Thursday, January 3, 2019
American Smoketree - Cotinus obovatus
The American Smoketree - Cotinus obovatus is a small tree that does not reach heights of more then 35 feet tall. Generally having a short trunk and a full crown with widely spaced branches. American Smoketree is used on a limited basis as an ornamental and is valued for it's distinctive smoky plumed flowers and dark red fall coloring. This rare specimen is found growing on rock bluffs and in limestone glades from eastern Tennessee and Northern Alabama west through Arkansas, Missouri, Oklahoma and Texas.
Image Citation: Charles T. Bryson, USDA Agricultural Research Service, Bugwood.org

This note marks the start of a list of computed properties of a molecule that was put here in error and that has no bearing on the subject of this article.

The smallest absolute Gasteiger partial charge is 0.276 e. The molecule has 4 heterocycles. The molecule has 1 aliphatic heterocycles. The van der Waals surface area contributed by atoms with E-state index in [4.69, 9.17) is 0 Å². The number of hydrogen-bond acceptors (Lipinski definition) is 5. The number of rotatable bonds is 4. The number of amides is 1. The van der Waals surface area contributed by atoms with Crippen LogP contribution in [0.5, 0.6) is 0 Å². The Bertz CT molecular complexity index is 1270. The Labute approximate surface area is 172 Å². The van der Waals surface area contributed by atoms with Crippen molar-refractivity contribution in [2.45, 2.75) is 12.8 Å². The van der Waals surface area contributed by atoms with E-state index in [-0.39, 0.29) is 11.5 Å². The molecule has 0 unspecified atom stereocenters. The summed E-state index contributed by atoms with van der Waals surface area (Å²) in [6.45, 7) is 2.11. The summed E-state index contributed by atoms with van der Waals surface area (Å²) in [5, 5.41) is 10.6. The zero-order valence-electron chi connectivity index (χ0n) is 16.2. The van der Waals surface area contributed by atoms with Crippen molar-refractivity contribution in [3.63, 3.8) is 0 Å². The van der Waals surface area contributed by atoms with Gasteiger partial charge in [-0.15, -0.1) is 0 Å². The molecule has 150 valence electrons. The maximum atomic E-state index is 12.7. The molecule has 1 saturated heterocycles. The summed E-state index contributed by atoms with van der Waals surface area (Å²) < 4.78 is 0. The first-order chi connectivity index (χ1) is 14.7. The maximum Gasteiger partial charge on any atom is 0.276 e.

The leaves are alternate, egg shaped and are 2-6 inches long and 1 to 3 inches wide. The upper leaf surface is a dull green and the lower surface is lighter and hair covered. When crushed the leaves give off a distinctive mint odor. The pink flowers are in the form of hairy fluff that from a distance look to be puffs of smoke, giving the tree it's unique name. The bark is light gray to gray brown and thin, flaking and peeling up from the bottom edges.